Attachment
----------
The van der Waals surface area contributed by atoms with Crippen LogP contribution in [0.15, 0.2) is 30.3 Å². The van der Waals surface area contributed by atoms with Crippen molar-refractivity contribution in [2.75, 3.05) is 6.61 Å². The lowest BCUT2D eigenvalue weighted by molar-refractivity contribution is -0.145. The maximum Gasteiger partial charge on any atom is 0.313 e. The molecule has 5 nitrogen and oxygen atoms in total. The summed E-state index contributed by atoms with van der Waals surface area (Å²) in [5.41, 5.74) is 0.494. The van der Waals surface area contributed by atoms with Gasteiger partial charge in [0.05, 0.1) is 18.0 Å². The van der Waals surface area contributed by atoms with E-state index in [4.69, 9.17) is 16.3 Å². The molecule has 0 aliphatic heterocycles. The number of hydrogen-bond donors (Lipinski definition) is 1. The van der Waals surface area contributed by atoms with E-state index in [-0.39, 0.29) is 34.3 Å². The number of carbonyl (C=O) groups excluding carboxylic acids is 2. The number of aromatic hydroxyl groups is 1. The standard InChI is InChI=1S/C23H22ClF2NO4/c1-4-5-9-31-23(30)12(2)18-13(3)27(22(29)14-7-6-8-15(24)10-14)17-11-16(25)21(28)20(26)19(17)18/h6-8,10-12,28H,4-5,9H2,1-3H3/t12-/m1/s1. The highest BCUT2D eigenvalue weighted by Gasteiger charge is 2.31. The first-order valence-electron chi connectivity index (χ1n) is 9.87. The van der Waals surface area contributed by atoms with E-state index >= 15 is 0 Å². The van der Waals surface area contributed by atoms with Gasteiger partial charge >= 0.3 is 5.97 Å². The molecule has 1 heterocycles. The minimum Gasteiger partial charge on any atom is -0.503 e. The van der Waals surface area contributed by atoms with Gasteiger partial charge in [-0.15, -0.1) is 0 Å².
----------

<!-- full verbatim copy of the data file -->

The van der Waals surface area contributed by atoms with Crippen LogP contribution in [0.15, 0.2) is 30.3 Å². The van der Waals surface area contributed by atoms with Crippen molar-refractivity contribution in [2.75, 3.05) is 6.61 Å². The lowest BCUT2D eigenvalue weighted by molar-refractivity contribution is -0.145. The maximum Gasteiger partial charge on any atom is 0.313 e. The molecule has 5 nitrogen and oxygen atoms in total. The summed E-state index contributed by atoms with van der Waals surface area (Å²) in [5.41, 5.74) is 0.494. The van der Waals surface area contributed by atoms with Gasteiger partial charge in [0.05, 0.1) is 18.0 Å². The van der Waals surface area contributed by atoms with E-state index in [4.69, 9.17) is 16.3 Å². The molecule has 0 aliphatic heterocycles. The number of hydrogen-bond donors (Lipinski definition) is 1. The van der Waals surface area contributed by atoms with E-state index in [-0.39, 0.29) is 34.3 Å². The number of carbonyl (C=O) groups excluding carboxylic acids is 2. The number of aromatic hydroxyl groups is 1. The standard InChI is InChI=1S/C23H22ClF2NO4/c1-4-5-9-31-23(30)12(2)18-13(3)27(22(29)14-7-6-8-15(24)10-14)17-11-16(25)21(28)20(26)19(17)18/h6-8,10-12,28H,4-5,9H2,1-3H3/t12-/m1/s1. The highest BCUT2D eigenvalue weighted by Gasteiger charge is 2.31. The first-order valence-electron chi connectivity index (χ1n) is 9.87. The van der Waals surface area contributed by atoms with E-state index >= 15 is 0 Å². The van der Waals surface area contributed by atoms with Gasteiger partial charge >= 0.3 is 5.97 Å². The molecule has 1 heterocycles. The minimum Gasteiger partial charge on any atom is -0.503 e. The van der Waals surface area contributed by atoms with Gasteiger partial charge in [-0.15, -0.1) is 0 Å².